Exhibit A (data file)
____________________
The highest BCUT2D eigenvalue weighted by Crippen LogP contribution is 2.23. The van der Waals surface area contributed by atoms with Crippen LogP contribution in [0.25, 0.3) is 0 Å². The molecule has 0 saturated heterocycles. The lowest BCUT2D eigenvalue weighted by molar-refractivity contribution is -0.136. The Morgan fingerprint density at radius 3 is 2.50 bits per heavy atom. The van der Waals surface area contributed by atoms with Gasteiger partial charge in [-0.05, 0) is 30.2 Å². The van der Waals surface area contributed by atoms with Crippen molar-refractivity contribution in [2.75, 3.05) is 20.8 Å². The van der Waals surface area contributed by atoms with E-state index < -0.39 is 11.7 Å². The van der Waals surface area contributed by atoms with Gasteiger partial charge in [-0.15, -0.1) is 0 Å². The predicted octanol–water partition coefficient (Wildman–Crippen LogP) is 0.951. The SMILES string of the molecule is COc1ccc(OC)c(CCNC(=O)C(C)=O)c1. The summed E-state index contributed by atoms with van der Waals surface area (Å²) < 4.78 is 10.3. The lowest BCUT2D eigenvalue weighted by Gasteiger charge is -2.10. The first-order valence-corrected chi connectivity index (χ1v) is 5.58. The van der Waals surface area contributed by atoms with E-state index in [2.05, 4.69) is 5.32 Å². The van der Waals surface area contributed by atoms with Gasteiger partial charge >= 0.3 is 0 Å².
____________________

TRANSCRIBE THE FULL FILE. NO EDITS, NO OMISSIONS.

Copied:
The highest BCUT2D eigenvalue weighted by Crippen LogP contribution is 2.23. The van der Waals surface area contributed by atoms with Crippen LogP contribution in [0.25, 0.3) is 0 Å². The molecule has 0 saturated heterocycles. The lowest BCUT2D eigenvalue weighted by molar-refractivity contribution is -0.136. The Morgan fingerprint density at radius 3 is 2.50 bits per heavy atom. The van der Waals surface area contributed by atoms with Gasteiger partial charge in [-0.05, 0) is 30.2 Å². The van der Waals surface area contributed by atoms with Crippen molar-refractivity contribution in [2.75, 3.05) is 20.8 Å². The van der Waals surface area contributed by atoms with E-state index < -0.39 is 11.7 Å². The van der Waals surface area contributed by atoms with Gasteiger partial charge in [-0.15, -0.1) is 0 Å². The predicted octanol–water partition coefficient (Wildman–Crippen LogP) is 0.951. The SMILES string of the molecule is COc1ccc(OC)c(CCNC(=O)C(C)=O)c1. The summed E-state index contributed by atoms with van der Waals surface area (Å²) < 4.78 is 10.3. The lowest BCUT2D eigenvalue weighted by Gasteiger charge is -2.10. The first-order valence-corrected chi connectivity index (χ1v) is 5.58. The van der Waals surface area contributed by atoms with E-state index in [2.05, 4.69) is 5.32 Å². The van der Waals surface area contributed by atoms with Gasteiger partial charge >= 0.3 is 0 Å².